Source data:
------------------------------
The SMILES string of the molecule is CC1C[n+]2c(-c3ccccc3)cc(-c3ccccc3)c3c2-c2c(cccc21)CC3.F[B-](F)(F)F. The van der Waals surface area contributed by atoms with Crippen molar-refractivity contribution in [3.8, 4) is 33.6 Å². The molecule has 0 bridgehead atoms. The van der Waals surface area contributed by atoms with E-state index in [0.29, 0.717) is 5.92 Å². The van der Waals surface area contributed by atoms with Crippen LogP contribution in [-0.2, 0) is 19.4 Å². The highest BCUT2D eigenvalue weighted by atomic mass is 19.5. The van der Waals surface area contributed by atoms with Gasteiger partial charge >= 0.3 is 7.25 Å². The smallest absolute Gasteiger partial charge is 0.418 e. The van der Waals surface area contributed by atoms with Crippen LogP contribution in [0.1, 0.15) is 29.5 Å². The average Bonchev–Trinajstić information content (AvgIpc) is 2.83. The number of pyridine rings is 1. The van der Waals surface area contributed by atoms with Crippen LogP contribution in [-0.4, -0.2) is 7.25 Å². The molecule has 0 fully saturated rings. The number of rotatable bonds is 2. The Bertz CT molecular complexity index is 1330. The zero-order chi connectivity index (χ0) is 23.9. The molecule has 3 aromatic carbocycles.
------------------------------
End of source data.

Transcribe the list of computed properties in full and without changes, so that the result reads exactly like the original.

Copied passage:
The SMILES string of the molecule is CC1C[n+]2c(-c3ccccc3)cc(-c3ccccc3)c3c2-c2c(cccc21)CC3.F[B-](F)(F)F. The van der Waals surface area contributed by atoms with Crippen molar-refractivity contribution in [3.8, 4) is 33.6 Å². The molecule has 0 bridgehead atoms. The van der Waals surface area contributed by atoms with E-state index in [0.29, 0.717) is 5.92 Å². The van der Waals surface area contributed by atoms with Crippen LogP contribution in [-0.2, 0) is 19.4 Å². The highest BCUT2D eigenvalue weighted by atomic mass is 19.5. The van der Waals surface area contributed by atoms with Gasteiger partial charge >= 0.3 is 7.25 Å². The smallest absolute Gasteiger partial charge is 0.418 e. The van der Waals surface area contributed by atoms with Crippen LogP contribution in [0.1, 0.15) is 29.5 Å². The average Bonchev–Trinajstić information content (AvgIpc) is 2.83. The number of pyridine rings is 1. The van der Waals surface area contributed by atoms with Crippen LogP contribution in [-0.4, -0.2) is 7.25 Å². The molecule has 0 fully saturated rings. The number of rotatable bonds is 2. The Bertz CT molecular complexity index is 1330. The zero-order chi connectivity index (χ0) is 23.9. The molecule has 3 aromatic carbocycles.